A woman in Salem (Oregon, that is) was awarded $800,000 in damages against the city after a public workers employee reportedly crashed into the side of her vehicle in April 2013. The city worker was reportedly working on electrical boxes along a bustling street. Intending to make a U-turn, he positioned his vehicle under the traffic light and, while repositioning his vehicle, plaintiff made a left turn onto the road.
The two drivers dispute what happened next. Plaintiff alleges she was in the left lane and was starting to pass the truck when the driver suddenly initiated his U-turn and hit her passenger-side door. Defendant worker said not so, he started to turn when no vehicles were near and was a quarter of the way through his turn when plaintiff tried to pass him.
Either way, the U-turn was illegal so defendant was cited and ultimately, he was found guilty of that. However, that citation wasn’t admissible evidence in civil court. Plaintiff then sued the city for vicarious liability for the worker’s negligence and now, a jury has decided the worker was 90 percent to blame for the crash.
Jurors awarded her the total cost of her medical bills plus $438,000 in non-economic damages, which equals about $862,000, the Statesman Journal reported. City council has filed a motion with the court to reduce that amount to $600,000, which is an amount set in state statute that strictly limits the amount of damages recoverable from a public entity. However, as plaintiff pointed out, the contingency fee agreement with her attorney is for 40 percent – which is a fairly standard amount for a complex personal injury lawsuit. But that means the amount plaintiff would collect would actually be less than her medical bills.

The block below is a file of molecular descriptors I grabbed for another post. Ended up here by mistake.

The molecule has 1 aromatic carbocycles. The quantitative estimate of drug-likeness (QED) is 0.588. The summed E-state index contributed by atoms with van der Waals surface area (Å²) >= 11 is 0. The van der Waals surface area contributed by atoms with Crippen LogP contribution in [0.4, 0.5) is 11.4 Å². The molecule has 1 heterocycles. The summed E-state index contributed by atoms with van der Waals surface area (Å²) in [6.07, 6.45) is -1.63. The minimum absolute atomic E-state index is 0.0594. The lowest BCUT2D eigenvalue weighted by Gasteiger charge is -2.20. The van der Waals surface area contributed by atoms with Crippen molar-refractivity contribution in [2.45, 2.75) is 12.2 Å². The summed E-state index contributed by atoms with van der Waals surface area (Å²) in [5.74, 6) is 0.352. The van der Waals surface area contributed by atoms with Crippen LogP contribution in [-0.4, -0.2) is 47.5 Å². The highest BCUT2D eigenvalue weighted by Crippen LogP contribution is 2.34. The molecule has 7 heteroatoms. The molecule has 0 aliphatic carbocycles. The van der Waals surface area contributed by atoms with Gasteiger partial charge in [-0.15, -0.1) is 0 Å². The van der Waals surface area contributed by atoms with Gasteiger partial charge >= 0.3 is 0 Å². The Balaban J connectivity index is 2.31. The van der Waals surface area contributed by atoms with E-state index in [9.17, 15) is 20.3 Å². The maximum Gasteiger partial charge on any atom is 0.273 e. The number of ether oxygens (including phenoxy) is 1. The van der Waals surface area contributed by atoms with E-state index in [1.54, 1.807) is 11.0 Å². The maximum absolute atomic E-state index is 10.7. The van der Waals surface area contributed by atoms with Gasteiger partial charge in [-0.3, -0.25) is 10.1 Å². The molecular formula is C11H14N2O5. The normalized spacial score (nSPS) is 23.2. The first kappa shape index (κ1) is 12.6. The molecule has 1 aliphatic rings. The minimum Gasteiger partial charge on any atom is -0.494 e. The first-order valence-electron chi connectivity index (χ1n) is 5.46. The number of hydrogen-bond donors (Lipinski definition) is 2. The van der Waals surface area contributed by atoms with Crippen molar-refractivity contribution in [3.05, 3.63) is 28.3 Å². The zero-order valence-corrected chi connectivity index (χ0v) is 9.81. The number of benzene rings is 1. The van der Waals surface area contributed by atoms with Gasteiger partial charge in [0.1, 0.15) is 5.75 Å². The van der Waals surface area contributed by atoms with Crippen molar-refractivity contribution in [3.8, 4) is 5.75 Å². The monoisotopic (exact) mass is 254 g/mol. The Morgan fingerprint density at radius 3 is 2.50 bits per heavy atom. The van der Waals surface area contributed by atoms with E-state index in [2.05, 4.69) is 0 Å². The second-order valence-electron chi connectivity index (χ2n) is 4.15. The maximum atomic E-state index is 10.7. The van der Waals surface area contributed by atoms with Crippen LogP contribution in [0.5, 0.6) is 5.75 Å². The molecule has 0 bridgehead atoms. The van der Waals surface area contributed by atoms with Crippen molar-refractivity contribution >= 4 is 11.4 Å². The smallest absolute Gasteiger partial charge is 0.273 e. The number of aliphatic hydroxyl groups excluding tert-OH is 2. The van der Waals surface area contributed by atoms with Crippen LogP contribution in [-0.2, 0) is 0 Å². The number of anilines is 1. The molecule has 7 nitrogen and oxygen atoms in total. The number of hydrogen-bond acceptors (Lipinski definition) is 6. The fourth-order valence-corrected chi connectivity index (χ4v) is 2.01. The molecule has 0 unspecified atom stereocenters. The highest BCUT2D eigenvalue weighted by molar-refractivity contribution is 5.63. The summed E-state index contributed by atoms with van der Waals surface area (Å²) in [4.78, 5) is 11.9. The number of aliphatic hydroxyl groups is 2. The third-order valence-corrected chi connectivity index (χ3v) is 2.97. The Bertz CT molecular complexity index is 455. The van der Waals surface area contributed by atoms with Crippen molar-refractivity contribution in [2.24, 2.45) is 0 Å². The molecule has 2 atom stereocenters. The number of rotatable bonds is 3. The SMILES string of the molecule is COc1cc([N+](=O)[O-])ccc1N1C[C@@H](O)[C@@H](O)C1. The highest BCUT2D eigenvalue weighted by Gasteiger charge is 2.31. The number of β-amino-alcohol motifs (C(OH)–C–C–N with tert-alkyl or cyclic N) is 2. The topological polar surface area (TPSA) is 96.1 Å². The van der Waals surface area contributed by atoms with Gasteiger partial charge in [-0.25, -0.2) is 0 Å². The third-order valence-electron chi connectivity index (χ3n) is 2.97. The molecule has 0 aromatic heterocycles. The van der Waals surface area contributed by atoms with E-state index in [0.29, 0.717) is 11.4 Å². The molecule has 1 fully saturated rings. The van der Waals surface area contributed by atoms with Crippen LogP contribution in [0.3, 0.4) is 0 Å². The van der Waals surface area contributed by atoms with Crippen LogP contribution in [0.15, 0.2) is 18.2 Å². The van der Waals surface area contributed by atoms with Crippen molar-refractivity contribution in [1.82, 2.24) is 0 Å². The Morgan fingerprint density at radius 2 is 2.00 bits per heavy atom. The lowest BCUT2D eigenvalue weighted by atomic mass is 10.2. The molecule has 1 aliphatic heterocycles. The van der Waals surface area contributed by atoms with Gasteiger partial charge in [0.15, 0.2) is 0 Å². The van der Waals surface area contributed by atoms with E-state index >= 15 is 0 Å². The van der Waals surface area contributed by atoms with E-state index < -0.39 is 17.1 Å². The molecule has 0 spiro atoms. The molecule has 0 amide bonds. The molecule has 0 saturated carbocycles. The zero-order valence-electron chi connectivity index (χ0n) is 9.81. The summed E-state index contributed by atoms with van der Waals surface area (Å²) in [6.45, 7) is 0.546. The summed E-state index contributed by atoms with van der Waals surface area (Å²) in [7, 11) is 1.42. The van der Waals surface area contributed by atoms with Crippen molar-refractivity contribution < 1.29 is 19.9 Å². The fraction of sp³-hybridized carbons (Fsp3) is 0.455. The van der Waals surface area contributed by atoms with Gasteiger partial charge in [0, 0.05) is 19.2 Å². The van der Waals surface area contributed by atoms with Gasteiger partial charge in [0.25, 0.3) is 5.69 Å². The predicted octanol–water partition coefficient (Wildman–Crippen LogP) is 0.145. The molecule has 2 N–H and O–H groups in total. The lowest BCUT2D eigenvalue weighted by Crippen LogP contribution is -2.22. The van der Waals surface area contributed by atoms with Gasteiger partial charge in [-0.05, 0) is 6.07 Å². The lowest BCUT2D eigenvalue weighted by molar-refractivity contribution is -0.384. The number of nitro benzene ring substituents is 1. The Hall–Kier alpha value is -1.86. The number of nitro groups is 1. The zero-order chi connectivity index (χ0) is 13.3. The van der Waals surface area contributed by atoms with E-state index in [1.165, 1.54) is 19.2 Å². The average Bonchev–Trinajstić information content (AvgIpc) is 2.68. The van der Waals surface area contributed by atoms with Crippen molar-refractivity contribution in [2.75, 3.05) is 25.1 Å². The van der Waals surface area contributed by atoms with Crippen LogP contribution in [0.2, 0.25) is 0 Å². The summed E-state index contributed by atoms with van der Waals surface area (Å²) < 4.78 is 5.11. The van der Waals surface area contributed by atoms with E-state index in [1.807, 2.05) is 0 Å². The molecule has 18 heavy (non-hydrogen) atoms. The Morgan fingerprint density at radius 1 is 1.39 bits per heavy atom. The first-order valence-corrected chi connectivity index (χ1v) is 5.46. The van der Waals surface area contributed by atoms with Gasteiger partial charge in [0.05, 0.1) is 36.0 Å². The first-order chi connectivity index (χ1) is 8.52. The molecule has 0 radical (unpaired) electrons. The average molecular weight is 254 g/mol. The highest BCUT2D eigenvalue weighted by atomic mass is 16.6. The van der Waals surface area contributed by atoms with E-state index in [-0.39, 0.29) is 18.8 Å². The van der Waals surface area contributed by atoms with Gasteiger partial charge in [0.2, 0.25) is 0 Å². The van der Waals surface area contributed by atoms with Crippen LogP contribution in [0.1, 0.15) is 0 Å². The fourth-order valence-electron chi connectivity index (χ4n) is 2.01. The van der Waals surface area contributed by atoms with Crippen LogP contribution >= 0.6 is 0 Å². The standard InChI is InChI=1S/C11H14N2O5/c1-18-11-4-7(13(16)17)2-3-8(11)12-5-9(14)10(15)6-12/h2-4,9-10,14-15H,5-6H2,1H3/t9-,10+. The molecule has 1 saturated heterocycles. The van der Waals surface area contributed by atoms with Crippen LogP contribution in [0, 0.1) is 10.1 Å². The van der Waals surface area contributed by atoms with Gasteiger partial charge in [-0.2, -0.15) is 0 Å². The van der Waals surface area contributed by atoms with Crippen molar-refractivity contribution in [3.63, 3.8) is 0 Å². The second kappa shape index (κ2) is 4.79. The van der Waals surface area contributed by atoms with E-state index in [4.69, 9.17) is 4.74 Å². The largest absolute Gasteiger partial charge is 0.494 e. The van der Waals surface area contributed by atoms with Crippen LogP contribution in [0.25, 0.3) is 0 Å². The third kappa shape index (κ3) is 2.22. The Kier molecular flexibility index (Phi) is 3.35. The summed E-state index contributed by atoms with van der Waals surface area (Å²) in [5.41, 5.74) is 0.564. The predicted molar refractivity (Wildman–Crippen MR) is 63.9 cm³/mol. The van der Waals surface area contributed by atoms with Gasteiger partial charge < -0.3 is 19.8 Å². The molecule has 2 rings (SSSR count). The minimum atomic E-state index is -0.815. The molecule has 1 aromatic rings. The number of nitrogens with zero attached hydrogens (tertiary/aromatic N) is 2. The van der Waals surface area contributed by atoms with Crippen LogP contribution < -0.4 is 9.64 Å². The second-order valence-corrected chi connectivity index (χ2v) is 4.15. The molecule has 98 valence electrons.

Generally, Massachusetts public entities will be subject to payment of all compensatory damages, but are not liable for any punitive damages in excess of $100,000, per Mass. Gen. Law. ch. 258, Section 2. The Massachusetts Bay Transportation Authority, however, isn’t liable for compensatory damages in excess of $100,000.
And that’s what many people don’t understand about some of these cases. They see a sizable figure like $800,000 and think plaintiffs are getting rich here. Generally, that’s not the case. These damage awards are intended to help make them whole again, to whatever extent that is possible. Car accident attorneys in Boston know in many cases, we have to fight for every dime. Contingency fee structures are in place so that people who ordinarily wouldn’t be able to afford a good lawyer can do so without having to pay hefty fees up front.
This would have been considered a complex car accident case because of the fact that plaintiff was up against a public agency. Anytime one files a lawsuit against the government, there are a number of complications that are considered.
In this case, according to news records, plaintiff was 67-years-old at the time of the crash, and suffered serious injury to her lower back. This resulted in the need for spinal surgery, which in turn led to a horrible infection that caused her brain damage. She spent eight months in three hospitals and two nursing homes. She was in a coma for four months. Doctors informed her daughter that if she survived, she would most likely live in a vegetative state. Today, two years later, she’s doing much better – to the point she’s actually been able to go back to work. But she still suffers some lasting effects.
The city argued the extent of her injuries had to do with a pre-existing condition, and were not caused by the crash. There is no word yet on whether the city will appeal.
If you have suffered personal injury in Massachusetts, call the Law Offices of Jeffrey S. Glassman for a free and confidential appointment — 1-888-367-2900.
Salem loses $800k lawsuit after crash, June 16, 2016, By Kaellen Hessel, Statesman Journal
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